Our Approach

Detecting and Understanding Social Interactions

We are using machine learning methods to detect and model egocentric social interactions, with a focus on providing blind and visually-impaired users with better awareness of their social context, including arrivals/depatures, eye/head gaze, and interesting visual features, notably stature, hair style and clothing.

egocentric view of social interactions

In particular, our work on detecting egocentric social interactions from wearable data shows that it is not so simple as detecting faces or detecting voice activity. In particular, using a combination of features derived from detected faces and voices, as well as accelerometer data, significantly outperforms any single signal (e.g.~an ROC curve of SVM-based social interaction detection on faces alone yields an AUC of 0.58 whereas on all three yields an AUC of 0.86). This can be partly explained by the intuitions that socializing does not always involve face-to-face interaction (as when walking together), nor does it always contain voice activity (as when watching some other phenomena).

Performance of social interaction detector when using audio, motion
      and person detection data outperforms any single source.

To improve detection and modeling of egocentric social interactions, and to further promote this area as a problem of academic interest and immediate application, we seek to expand on our wearable datasets by constructing deidentified, multi-day, egocentric datasets of social interactions containing synchronized audio, video and motion data along with social interaction annotation and baseline results for detection and modeling. Our approach differs from existing work in that it moves beyond using visual features alone to include motion and audio, does not require specialized eye-tracking hardware. Furthermore, we focus on real-time methods with immediate applicability to individuals who are blind or visually-impaired.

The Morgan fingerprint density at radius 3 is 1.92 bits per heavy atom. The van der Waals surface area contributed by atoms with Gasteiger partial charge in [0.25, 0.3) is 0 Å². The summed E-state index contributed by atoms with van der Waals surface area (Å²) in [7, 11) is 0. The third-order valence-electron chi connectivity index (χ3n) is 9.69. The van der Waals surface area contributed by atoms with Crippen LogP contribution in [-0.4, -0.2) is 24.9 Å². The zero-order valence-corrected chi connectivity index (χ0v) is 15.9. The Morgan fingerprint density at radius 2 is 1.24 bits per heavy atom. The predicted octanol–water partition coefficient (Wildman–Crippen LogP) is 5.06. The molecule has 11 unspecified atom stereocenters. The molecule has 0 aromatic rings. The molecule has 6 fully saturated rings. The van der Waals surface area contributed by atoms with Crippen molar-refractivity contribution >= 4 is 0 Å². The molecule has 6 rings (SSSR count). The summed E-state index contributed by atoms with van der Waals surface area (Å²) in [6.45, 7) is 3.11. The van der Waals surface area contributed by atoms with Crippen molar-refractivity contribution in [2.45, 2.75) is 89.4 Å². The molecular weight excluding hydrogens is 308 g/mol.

Discreet Wearable Assistant

Our wearable assistant is built to help its wearer be more social by providing timely, discreet identification of nearby acquaintaces. Specific use-cases include 1) facilitating serendipitous interactions, as when the wearer is walking in a crowded hallway/sidewalk and isn't aware of a nearby acquaintance, and 2) privately identifying acquaintances that initiate an interaction in case their name is not remembered. These functions are specially helpful for individuals who are blind/low-vision or who otherwise functionally suffer from prosopagnosia, but we envision more general interest if the system is not burdensome to use, that it doesn't encumber the wearer physically or socially.

        jacket form-factor for our wearable assistant.

The system is designed foremost so that the wearer is not physically or socially encumbered; ideally, others aren't even aware that a wearable system is being used. Although its primary purpose is to detect and recognize nearby acquaintances (people that the wearable has been previously trained on), it's also intended to more broadly detect, model and summarize the social interaction activities of its wearer. Chiefly, this means identifying the number of people the wearer interacted with and for how long. This allows it to only query the user about substantive interactions rather than, e.g. when the wearer simply pays a barista for coffee and it also provides the wearer (and its own models) with data about typical interaction patterns.

Learning the Day’s Interactions

Summarizing the day's social interactions

We are building a wearbable assistant that can learn the social interactions you engage in throughout each day and, if needed, ask you for names of people that you frequently interact with so that it can subsequently identify them to you.

Learning the day's social interactions Learning the day's social interactions Learning the day's social interactions Learning the day's social interactions

Currently, queries are made of the user through an accessible, audio-driven interface that provides small, privacy-preserving snippets from each conversation--enough so that the wearer can identify with whom they were speaking, but not so much as to be intrusive.


[1] D. S. Hayden, R. C. Miller, and S. Teller. Unobtrusive, wearable social interaction detection and assistance. submitted. Proceedings of the SIGCHI Conference on Human Factors in Computing Systems, Assistive Augmentation, 2014.

[2] D. S. Hayden, C. Vondrick, S. X. Jia, Y. Landa, R. C. Miller, A. Torralba, and S. Teller. The accuracy-obtrusiveness trade- off for wearable vision platforms. In Second IEEE Workshop on Egocentric Vision, CVPR ’12, 2012.